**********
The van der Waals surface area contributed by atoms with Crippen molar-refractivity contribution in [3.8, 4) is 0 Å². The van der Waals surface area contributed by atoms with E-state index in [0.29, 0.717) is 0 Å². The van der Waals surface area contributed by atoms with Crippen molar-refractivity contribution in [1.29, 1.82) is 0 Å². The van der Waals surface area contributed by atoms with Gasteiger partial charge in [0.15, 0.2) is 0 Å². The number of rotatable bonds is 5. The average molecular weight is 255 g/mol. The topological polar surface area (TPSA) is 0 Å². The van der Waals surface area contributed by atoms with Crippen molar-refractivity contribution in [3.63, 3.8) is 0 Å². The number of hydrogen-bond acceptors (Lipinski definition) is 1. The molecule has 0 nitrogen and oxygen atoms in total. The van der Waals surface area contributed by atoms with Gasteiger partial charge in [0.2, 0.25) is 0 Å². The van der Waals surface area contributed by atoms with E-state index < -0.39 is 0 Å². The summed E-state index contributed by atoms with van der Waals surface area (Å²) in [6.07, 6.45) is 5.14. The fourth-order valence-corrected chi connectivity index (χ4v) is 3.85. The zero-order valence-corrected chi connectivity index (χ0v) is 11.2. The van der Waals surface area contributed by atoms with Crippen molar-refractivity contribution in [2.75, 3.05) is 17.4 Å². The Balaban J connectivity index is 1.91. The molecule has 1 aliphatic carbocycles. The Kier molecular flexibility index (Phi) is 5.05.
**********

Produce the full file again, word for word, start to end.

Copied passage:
The van der Waals surface area contributed by atoms with Crippen molar-refractivity contribution in [3.8, 4) is 0 Å². The van der Waals surface area contributed by atoms with E-state index in [0.29, 0.717) is 0 Å². The van der Waals surface area contributed by atoms with Crippen molar-refractivity contribution in [1.29, 1.82) is 0 Å². The van der Waals surface area contributed by atoms with Gasteiger partial charge in [0.15, 0.2) is 0 Å². The number of rotatable bonds is 5. The average molecular weight is 255 g/mol. The topological polar surface area (TPSA) is 0 Å². The van der Waals surface area contributed by atoms with Crippen molar-refractivity contribution in [3.63, 3.8) is 0 Å². The number of hydrogen-bond acceptors (Lipinski definition) is 1. The molecule has 0 nitrogen and oxygen atoms in total. The van der Waals surface area contributed by atoms with Gasteiger partial charge in [0.2, 0.25) is 0 Å². The van der Waals surface area contributed by atoms with E-state index < -0.39 is 0 Å². The summed E-state index contributed by atoms with van der Waals surface area (Å²) in [6.07, 6.45) is 5.14. The fourth-order valence-corrected chi connectivity index (χ4v) is 3.85. The zero-order valence-corrected chi connectivity index (χ0v) is 11.2. The van der Waals surface area contributed by atoms with Crippen molar-refractivity contribution in [2.75, 3.05) is 17.4 Å². The Balaban J connectivity index is 1.91. The molecule has 1 aliphatic carbocycles. The Kier molecular flexibility index (Phi) is 5.05.